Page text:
Educating is Leading
At every level of leadership, one of a leader’s core duties is ensuring that their unit is sufficiently trained. In practice, this often involves an Excel spreadsheet ensuring that every member of a unit has their general military trainings (GMTs) up to date. This presents an opportunity for leaders to go beyond banal PowerPoint trainings and contribute to the education of their sailors by adopting a liberal arts model.
The liberal arts model of education is compatible with developing naval professionals because it helps form innate faculties that are applicable in multiple environments. “Liberal arts” as a style of education can mean many things. It is often erroneously associated with the supposed left-wing political bend of American college campuses. More accurately, a liberal arts education is inherently broad, spanning many academic disciplines and especially attentive to the interconnections between subjects. A typical liberal arts program at a major university will require students to take classes in many different subjects, including both humanities and natural sciences. Finally, a common characteristic of liberal arts curricula is a prioritization of independent thought, cultivated through rigorous writing assignments and plenty of reading.
The foremost benefit of a liberal arts education is learning how to learn. The breadth of liberal arts programs forces students to adapt to digesting information in different modes. Someone well educated in the liberal arts will be capable of digesting verbose prose, deciphering scientific equations, and analyzing causes and consequences of historical events. A student of multiple fields can adapt their way of understanding to the format of the information presented to them. This intellectual agility enables a military professional to quickly adapt to new theaters of operation or new technologies.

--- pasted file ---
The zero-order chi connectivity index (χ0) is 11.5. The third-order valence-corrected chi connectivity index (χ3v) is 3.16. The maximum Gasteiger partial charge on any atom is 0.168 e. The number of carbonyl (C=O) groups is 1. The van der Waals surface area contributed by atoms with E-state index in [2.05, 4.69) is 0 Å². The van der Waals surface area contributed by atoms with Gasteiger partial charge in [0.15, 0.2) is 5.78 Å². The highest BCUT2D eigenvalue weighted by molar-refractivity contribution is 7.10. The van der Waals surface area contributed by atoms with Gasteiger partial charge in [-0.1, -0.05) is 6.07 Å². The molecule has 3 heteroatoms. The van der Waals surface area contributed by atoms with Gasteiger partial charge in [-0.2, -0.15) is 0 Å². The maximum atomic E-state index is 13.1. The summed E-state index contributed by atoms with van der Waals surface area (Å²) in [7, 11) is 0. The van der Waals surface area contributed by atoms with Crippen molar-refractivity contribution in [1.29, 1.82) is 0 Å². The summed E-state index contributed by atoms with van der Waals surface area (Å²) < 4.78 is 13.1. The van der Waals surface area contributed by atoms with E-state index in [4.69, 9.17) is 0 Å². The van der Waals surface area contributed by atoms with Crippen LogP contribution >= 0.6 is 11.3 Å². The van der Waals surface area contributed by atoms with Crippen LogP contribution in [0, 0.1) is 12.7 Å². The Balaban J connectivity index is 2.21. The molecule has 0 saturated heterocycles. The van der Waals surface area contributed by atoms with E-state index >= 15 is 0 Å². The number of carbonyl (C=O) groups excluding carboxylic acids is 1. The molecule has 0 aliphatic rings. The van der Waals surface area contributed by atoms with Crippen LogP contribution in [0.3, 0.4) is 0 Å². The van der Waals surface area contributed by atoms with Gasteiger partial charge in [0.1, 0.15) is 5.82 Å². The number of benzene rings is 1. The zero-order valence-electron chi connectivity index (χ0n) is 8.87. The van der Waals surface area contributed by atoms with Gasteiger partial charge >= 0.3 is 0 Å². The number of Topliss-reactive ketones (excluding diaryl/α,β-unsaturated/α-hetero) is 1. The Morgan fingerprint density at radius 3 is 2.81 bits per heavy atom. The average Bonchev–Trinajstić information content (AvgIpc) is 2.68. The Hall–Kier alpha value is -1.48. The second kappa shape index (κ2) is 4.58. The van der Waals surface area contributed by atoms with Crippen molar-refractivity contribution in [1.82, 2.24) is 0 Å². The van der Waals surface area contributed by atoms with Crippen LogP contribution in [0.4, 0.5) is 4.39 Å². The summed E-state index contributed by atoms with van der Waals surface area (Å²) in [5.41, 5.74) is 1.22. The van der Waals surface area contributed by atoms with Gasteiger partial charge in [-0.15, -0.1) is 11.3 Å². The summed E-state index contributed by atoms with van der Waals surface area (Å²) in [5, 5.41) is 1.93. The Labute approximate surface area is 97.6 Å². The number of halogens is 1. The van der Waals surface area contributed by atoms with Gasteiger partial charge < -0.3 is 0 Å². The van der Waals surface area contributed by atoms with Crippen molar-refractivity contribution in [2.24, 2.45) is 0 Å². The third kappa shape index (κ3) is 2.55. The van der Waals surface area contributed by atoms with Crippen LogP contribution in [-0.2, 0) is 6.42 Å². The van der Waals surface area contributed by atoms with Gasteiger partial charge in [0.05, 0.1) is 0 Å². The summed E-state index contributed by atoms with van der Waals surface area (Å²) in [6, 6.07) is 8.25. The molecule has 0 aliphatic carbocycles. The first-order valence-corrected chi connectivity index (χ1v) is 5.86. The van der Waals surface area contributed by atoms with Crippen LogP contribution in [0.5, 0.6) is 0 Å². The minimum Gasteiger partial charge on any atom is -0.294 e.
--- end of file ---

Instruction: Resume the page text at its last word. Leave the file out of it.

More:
Students of the liberal arts are also able to refine their ability to concisely communicate complex ideas. A common characteristic of liberal arts courses, regardless of the subject area, is open-ended inquiries. This is radically different from most GMTs, which evaluate the ability to retain information through multiple-choice quizzes. The ability to write and speak clearly, concisely, and coherently is a fundamental skill for both officers and enlisted. Officers must convey their intent to their units in a direct manner, and in response, enlisted members must be able to articulate their needs and obstacles back to their leadership. Most liberal arts students will be familiar with John Trimble’s Writing with Style, where he defines writing as the “art of creating desired effects.”1 Learning to write well in academic settings can have obvious benefits to the effectiveness of leaders and their teams.